Civility & Conscience
by Midnight Freemason Contributor
RWB Michael H. Shirley
At the most recent Annual Communication of the Grand Lodge of Illinois, A.F. & A.M., Brother Michael Swaney and I conducted the Wardens’ Leadership Seminar for about 200 Brethren. Given that Grand Master Tony Cracco’s has called for an emphasis on civility in person and (especially!) online, we decided that it would be good to use George Washington’s Rules of Civility & Decent Behaviour In Company and Conversation as a teaching tool. Rules of Civility did not originate with Washington: most of them have been traced to a French etiquette manual written by Jesuits in 1595. Washington merely copied Francis Hawkins' 1640 translation as a handwriting exercise.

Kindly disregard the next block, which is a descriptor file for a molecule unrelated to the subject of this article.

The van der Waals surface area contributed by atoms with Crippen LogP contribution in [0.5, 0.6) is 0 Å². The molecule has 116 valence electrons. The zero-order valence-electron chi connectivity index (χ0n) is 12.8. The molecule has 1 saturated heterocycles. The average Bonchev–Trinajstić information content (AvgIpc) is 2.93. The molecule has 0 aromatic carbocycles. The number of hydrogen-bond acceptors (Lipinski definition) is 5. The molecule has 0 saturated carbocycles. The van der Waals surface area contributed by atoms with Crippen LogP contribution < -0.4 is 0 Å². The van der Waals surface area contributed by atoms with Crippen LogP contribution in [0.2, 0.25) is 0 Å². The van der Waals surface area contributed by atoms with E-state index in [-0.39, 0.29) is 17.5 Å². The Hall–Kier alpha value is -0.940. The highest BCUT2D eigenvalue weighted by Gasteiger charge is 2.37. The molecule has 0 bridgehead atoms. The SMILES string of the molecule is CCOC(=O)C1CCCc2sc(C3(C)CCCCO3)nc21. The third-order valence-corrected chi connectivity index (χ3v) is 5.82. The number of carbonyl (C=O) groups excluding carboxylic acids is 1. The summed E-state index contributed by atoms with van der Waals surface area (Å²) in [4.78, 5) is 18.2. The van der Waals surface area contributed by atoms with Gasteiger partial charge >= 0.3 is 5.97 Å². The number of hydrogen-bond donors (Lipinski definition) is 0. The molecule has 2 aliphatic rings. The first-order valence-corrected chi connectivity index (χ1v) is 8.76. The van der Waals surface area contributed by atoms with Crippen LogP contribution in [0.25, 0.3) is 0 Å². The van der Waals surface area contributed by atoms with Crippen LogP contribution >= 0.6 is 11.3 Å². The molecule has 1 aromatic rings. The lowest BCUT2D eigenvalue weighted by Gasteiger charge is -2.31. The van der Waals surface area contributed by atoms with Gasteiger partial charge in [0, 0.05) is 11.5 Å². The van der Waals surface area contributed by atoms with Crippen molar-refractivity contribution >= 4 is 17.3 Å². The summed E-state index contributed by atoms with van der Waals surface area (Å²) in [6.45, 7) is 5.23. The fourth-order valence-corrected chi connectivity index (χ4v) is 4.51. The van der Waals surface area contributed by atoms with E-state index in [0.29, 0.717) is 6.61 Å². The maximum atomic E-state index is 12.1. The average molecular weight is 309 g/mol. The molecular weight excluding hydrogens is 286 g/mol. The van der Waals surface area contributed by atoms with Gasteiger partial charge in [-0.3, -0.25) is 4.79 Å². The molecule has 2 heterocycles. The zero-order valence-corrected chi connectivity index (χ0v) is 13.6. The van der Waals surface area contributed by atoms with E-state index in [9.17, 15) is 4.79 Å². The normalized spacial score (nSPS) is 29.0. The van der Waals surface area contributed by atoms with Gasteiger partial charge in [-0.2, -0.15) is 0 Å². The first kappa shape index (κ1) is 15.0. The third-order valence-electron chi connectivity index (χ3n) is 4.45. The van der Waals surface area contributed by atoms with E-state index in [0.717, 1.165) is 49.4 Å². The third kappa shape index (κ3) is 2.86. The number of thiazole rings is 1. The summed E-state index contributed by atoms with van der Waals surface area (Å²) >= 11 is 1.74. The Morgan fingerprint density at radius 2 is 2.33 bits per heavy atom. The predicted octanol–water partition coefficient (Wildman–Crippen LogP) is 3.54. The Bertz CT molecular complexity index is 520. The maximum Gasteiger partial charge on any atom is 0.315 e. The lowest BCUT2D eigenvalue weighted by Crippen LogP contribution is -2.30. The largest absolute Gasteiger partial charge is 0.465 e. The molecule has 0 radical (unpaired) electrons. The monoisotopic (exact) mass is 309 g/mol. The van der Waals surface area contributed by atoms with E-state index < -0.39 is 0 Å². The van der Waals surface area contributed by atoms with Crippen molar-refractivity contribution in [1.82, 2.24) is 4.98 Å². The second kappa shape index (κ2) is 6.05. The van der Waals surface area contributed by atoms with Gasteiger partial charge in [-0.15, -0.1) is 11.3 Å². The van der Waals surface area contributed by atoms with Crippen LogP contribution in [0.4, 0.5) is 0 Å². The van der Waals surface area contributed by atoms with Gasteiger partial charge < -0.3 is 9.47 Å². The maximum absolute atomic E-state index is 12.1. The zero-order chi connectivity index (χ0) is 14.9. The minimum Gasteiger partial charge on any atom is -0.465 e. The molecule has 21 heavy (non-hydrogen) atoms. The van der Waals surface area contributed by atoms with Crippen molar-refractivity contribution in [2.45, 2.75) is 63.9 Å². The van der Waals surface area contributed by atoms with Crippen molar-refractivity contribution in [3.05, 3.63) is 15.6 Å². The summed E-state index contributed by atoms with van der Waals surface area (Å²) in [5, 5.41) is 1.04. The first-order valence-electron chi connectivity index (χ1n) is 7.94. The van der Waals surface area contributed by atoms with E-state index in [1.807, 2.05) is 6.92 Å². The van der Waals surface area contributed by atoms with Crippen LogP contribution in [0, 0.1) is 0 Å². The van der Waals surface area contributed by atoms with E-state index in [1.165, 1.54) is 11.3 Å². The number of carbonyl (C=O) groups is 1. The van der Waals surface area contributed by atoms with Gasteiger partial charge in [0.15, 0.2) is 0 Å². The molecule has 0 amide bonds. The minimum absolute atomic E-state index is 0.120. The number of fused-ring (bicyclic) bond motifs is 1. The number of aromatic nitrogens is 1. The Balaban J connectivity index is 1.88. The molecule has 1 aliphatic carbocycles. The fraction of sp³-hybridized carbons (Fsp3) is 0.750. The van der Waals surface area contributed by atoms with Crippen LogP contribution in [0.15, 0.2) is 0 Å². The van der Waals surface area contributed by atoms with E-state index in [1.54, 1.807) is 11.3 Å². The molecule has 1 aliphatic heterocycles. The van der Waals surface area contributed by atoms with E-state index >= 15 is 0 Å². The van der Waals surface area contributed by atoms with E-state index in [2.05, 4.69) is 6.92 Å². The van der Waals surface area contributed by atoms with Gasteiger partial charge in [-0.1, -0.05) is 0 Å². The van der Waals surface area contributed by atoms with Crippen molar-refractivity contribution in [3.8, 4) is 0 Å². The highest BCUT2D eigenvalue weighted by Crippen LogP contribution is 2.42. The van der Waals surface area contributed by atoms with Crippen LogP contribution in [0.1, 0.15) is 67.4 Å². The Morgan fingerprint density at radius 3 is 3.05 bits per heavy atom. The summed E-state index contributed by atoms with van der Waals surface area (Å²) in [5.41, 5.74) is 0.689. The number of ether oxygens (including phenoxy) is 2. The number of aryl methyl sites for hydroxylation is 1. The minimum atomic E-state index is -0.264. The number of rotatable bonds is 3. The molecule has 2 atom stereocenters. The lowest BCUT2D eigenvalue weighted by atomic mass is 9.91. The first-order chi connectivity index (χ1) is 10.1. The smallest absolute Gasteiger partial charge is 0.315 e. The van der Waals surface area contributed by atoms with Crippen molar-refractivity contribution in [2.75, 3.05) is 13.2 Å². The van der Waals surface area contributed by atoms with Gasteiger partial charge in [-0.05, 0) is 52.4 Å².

There are 110 rules, which is too many for a seminar, so we winnowed it down to those most applicable to Masonry. It’s the last one, number 110, that I want to talk about here: “Labor to keep alive in your breast that little spark of celestial fire called conscience.” If anything matters to a Mason, it should be his conscience, for Masonry is the very act of putting our consciences to work in the world. We seek to be the best men we can be in all situations, to choose right over wrong whenever presented with the choice. Conscience tells us what’s right and wrong; if we don’t pay attention to it, we’ll stop being able to tell the difference, and that malformation will be visible in our conduct.
As Johann Wolfgang von Goethe put it, “Behavior is the mirror in which everyone shows his true image.” Concern for correct behavior is not about outward appearances: it is about giving life to inner light. If our consciences are well formed by the principles of Freemasonry, our behavior will reflect those principles. Brother Washington, who lived his life according to his conscience, understood that. So may we all.